In a move crafted to pre-empt any attempt to block the rollout of Arbitron's Portable People Meter (PPM), the ratings company announced on Monday (Oct. 6) that it has commercialized its electronic radio ratings services in eight new markets. Moving up the scheduled release of the PPM data by two days, Arbitron has released "currency" radio audience estimates for the September 2008 PPM survey month (August 21-September 17) to its subscribers in New York, Los Angeles, Chicago, San Francisco, Nassau-Suffolk, Middlesex-Somerset-Union, Riverside-San Bernardino and San Jose.

Effective Monday, Arbitron says the PPM radio audience estimates for these markets should be used as the basis for buy/sell transactions of radio commercial time among subscribing stations, agencies and advertisers. In addition, the July and August PPM survey months, which Arbitron had previously released as "pre-currency" information, are now designated as "currency" data. The spring 2008 diary-based radio audience report (April 3-June 25) is no longer deemed "currency" for buy/sell transactions.

Arbitron chairman/president/CEO Steve Morris says, "We are commercializing our Portable People Meter radio ratings services in these markets in order to meet our obligations to our customers and to the radio industry." He adds, "Without PPM, the industry will not have up-to-date estimates of the radio audience in the nation's largest markets to facilitate an efficient buy-sell process for radio advertising. Advertisers are in the process of planning their ad budgets for all media including radio. Our goal with the commercialization of the PPM is to help radio remain competitive in an increasingly challenging media marketplace."

Arbitron also announced Monday morning that it has asked the United States District Court for the Southern District of New York for a declaratory judgment and injunctive relief against New York State attorney general Andrew Cuomo to prevent any attempt to restrain Arbitron's publication of its Portable People Meter data.

The company stated that any restraint on the publication of its PPM listening estimates would have an adverse impact on the radio broadcast industry and advertising industries as a whole, would cause Arbitron's business to suffer severe irreparable harm, would cause economic injury to Arbitron's shareholders and violates the company's First Amendment rights to publish its radio audience listening estimates.

Among other things, the company is seeking the following relief:

- A judgment declaring that the publication of its PPM listening estimates is fully protected by the U.S. and New York Constitutions
- A preliminary and permanent injunction along with a temporary restraining order enjoining the New York attorney general from attempting to restrain or prevent Arbitron from publishing its PPM listening estimates.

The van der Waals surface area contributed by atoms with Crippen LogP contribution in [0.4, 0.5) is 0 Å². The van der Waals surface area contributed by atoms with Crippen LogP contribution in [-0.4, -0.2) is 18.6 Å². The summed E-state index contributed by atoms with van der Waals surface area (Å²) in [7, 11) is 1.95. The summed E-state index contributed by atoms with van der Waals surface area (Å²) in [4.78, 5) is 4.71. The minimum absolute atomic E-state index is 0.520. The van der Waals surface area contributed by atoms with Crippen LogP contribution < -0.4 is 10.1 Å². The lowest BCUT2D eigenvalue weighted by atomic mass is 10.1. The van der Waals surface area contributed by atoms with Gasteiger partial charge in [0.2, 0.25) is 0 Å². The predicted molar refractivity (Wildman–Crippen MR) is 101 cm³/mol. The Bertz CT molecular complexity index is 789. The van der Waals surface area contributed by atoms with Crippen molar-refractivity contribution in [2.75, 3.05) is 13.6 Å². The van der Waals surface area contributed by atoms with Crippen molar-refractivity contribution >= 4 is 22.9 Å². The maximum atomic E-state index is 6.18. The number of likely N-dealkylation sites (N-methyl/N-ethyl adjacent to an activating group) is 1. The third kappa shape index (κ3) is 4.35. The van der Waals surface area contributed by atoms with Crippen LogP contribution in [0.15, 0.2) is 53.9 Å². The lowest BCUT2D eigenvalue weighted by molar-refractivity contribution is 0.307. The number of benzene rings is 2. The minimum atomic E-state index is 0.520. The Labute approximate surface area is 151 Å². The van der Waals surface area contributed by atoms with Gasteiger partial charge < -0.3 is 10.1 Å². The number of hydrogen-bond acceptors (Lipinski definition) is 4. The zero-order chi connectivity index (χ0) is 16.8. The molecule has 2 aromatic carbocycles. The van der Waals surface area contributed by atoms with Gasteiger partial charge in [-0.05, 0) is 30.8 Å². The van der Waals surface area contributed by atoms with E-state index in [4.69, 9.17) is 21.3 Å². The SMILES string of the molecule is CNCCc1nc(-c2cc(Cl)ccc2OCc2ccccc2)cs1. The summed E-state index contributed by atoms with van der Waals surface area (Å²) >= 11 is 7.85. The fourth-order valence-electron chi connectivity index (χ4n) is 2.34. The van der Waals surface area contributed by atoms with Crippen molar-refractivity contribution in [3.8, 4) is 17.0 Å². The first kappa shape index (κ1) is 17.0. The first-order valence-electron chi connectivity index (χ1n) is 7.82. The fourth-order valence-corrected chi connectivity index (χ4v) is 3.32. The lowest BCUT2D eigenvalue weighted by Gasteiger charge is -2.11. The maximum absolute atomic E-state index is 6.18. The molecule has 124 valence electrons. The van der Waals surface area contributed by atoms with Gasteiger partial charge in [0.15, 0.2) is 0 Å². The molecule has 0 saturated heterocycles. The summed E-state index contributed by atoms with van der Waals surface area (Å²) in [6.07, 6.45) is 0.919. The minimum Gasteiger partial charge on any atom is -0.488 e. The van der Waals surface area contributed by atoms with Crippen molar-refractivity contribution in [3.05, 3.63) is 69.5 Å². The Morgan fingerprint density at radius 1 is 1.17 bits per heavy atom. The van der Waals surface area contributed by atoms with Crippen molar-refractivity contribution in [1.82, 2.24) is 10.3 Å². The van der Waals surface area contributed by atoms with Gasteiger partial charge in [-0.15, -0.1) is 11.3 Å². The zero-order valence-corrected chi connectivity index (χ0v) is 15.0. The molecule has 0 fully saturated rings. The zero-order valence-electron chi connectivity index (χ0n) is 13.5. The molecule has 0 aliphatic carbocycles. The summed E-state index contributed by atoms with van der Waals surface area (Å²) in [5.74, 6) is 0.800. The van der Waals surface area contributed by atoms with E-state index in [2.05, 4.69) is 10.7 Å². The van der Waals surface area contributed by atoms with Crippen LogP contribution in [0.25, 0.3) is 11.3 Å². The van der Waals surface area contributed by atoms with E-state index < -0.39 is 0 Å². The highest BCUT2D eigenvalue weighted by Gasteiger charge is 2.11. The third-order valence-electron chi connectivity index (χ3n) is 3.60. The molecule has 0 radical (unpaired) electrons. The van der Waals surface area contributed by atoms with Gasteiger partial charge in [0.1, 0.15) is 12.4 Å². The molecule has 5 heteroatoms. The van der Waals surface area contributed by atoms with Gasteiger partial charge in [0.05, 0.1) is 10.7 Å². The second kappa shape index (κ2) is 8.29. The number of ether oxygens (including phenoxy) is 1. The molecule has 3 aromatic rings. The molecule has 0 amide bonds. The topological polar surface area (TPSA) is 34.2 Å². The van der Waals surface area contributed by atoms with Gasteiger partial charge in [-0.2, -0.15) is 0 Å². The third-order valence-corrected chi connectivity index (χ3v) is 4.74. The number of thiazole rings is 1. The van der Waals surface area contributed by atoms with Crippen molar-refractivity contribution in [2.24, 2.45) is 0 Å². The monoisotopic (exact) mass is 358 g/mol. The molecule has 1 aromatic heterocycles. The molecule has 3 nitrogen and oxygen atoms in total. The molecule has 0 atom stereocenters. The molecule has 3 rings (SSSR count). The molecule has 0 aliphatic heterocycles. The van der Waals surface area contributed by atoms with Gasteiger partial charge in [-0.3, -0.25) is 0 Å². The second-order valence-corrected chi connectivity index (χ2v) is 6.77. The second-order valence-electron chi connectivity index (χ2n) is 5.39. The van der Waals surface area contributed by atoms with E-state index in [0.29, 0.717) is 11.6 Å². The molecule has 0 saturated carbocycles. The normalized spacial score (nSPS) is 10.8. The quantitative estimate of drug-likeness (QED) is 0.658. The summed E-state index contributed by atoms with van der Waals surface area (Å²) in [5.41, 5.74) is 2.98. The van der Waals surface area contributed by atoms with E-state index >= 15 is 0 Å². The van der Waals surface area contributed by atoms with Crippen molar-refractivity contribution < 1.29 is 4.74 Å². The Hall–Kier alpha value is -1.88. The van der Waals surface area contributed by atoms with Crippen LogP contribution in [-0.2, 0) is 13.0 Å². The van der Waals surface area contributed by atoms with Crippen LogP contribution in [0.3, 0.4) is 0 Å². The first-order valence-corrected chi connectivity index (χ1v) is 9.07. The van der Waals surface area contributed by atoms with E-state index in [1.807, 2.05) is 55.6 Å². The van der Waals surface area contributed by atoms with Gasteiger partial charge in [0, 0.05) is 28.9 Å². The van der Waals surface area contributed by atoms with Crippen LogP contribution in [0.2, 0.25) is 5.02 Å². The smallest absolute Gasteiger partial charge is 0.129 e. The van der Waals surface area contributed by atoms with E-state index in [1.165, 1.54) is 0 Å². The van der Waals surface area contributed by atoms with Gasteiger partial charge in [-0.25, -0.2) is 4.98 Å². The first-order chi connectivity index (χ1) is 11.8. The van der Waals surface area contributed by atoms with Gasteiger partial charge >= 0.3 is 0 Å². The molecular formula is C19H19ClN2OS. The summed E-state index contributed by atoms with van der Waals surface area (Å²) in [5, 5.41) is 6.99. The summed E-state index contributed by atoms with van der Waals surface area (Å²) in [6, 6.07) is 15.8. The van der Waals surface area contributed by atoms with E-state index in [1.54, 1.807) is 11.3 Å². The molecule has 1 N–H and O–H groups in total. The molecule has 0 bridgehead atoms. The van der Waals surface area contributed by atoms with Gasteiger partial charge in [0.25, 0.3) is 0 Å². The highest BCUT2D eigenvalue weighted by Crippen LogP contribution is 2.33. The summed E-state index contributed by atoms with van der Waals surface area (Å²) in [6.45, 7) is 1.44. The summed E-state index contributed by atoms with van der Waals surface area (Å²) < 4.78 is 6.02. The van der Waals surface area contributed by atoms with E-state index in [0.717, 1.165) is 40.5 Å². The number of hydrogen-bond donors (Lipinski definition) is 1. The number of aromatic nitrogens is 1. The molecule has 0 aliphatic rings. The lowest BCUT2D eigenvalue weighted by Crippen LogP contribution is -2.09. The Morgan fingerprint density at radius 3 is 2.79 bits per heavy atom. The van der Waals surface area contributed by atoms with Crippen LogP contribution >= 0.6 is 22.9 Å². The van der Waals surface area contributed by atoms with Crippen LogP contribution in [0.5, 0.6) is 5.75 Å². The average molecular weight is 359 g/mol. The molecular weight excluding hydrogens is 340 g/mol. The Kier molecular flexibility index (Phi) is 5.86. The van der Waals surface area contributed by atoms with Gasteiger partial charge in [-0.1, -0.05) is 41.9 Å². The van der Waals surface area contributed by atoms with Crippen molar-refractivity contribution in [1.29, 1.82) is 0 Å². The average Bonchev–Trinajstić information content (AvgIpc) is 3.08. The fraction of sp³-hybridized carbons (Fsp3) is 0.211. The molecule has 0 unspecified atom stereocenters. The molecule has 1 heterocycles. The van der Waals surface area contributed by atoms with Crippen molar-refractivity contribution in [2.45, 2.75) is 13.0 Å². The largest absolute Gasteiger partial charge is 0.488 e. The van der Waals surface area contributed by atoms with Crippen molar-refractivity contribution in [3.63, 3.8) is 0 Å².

Commenting on the company's move to seek a declaratory judgment and injunctive relief against N.Y. AG Cuomo, Morris says, "Arbitron publicly announced in November 2007 that we intended to commercialize our Portable People Meter radio ratings service in New York with the release of the September 2008 PPM survey report on Oct. 8, 2008. The New York attorney general has waited until Oct. 2, less than a week before our scheduled commercialization, to notify Arbitron that his office intends to bring a lawsuit seeking to enjoin alleged violations of New York law. Such conduct is unfair to Arbitron and is unfair to the radio and advertising industries. We are asking the United States District Court to uphold our First Amendment rights and to prevent the New York attorney general from attempting to restrain publication of our Portable People Meter listening estimates."

In an Oct. 2 letter to Morris, Cuomo said he would file suit against Arbitron to stop the company's rollout of PPM in the Empire State. The N.Y. AG alleges that Arbitron has engaged in "unlawful and deceptive acts and practices" in connection with "the marketing and planned commercialization in New York of the Portable People Meter (PPM) methodology."

Cuomo's notice came nearly three weeks after his office subpoenaed Arbitron over what it called "a significant and improper decline in ratings under the PPM methodology" that "could cause minority stations to suffer drastic reductions in advertising revenues." On Sept. 15, New Jersey attorney general Anne Milgram issued her own subpoena "concerning allegations that [Arbitron's] new method for measuring radio station listenership in New Jersey is flawed, statistically unreliable and undercounts the listening habits of minority consumers."

Responding to Cuomo's notice late Friday (Oct. 3), the PPM Coalition, whose members include the Association of Hispanic Advertising Agencies, Border Media Partners, Entravision, Inner City Broadcasting, The Minority Media and Telecommunications Council, NABOB, SBS Radio, the Spanish Radio Association and Univision Radio, applauded Cuomo "for taking action to protect radio listeners from Arbitron's new radio ratings system that undercounts the listening preferences of Hispanics, African Americans and other minorities."

Additional reporting by Jeffrey Yorke